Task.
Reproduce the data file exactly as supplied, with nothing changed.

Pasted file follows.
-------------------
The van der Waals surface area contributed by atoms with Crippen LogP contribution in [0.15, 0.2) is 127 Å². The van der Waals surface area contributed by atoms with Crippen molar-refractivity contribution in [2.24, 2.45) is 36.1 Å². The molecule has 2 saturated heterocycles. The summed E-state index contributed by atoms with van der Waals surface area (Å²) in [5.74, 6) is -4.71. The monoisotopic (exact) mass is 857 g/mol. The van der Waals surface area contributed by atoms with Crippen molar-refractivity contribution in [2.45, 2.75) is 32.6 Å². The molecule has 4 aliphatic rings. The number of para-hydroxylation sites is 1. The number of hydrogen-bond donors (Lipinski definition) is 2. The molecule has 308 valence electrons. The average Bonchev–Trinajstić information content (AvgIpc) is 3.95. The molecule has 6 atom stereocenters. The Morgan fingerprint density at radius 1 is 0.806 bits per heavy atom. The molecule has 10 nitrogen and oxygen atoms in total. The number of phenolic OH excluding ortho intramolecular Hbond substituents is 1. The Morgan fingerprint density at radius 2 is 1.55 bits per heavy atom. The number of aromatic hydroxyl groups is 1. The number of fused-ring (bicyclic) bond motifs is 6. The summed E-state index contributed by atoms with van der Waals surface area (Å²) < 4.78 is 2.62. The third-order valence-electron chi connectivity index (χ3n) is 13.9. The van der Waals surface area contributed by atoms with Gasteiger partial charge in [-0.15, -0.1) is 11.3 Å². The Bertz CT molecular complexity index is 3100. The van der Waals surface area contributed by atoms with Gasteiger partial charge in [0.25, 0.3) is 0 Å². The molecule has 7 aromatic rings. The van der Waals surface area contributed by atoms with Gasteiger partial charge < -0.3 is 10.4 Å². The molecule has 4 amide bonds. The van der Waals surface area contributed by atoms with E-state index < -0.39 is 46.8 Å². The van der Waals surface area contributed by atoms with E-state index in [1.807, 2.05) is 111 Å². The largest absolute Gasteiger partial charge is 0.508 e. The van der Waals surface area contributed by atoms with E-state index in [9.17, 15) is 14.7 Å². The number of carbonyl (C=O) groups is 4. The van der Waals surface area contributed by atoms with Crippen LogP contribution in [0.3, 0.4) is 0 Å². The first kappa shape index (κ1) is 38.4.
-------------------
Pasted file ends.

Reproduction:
The van der Waals surface area contributed by atoms with Crippen LogP contribution in [0.15, 0.2) is 127 Å². The van der Waals surface area contributed by atoms with Crippen molar-refractivity contribution in [2.24, 2.45) is 36.1 Å². The molecule has 2 saturated heterocycles. The summed E-state index contributed by atoms with van der Waals surface area (Å²) in [5.74, 6) is -4.71. The monoisotopic (exact) mass is 857 g/mol. The van der Waals surface area contributed by atoms with Crippen molar-refractivity contribution in [2.45, 2.75) is 32.6 Å². The molecule has 4 aliphatic rings. The number of para-hydroxylation sites is 1. The number of hydrogen-bond donors (Lipinski definition) is 2. The molecule has 308 valence electrons. The average Bonchev–Trinajstić information content (AvgIpc) is 3.95. The molecule has 6 atom stereocenters. The Morgan fingerprint density at radius 1 is 0.806 bits per heavy atom. The molecule has 10 nitrogen and oxygen atoms in total. The number of phenolic OH excluding ortho intramolecular Hbond substituents is 1. The Morgan fingerprint density at radius 2 is 1.55 bits per heavy atom. The number of aromatic hydroxyl groups is 1. The number of fused-ring (bicyclic) bond motifs is 6. The summed E-state index contributed by atoms with van der Waals surface area (Å²) < 4.78 is 2.62. The third-order valence-electron chi connectivity index (χ3n) is 13.9. The van der Waals surface area contributed by atoms with Gasteiger partial charge in [-0.15, -0.1) is 11.3 Å². The Bertz CT molecular complexity index is 3100. The van der Waals surface area contributed by atoms with Gasteiger partial charge in [0.25, 0.3) is 0 Å². The molecule has 7 aromatic rings. The van der Waals surface area contributed by atoms with Gasteiger partial charge < -0.3 is 10.4 Å². The molecule has 4 amide bonds. The van der Waals surface area contributed by atoms with E-state index < -0.39 is 46.8 Å². The van der Waals surface area contributed by atoms with E-state index in [1.807, 2.05) is 111 Å². The largest absolute Gasteiger partial charge is 0.508 e. The van der Waals surface area contributed by atoms with E-state index in [9.17, 15) is 14.7 Å². The number of carbonyl (C=O) groups is 4. The van der Waals surface area contributed by atoms with Crippen LogP contribution in [0.3, 0.4) is 0 Å². The first kappa shape index (κ1) is 38.4.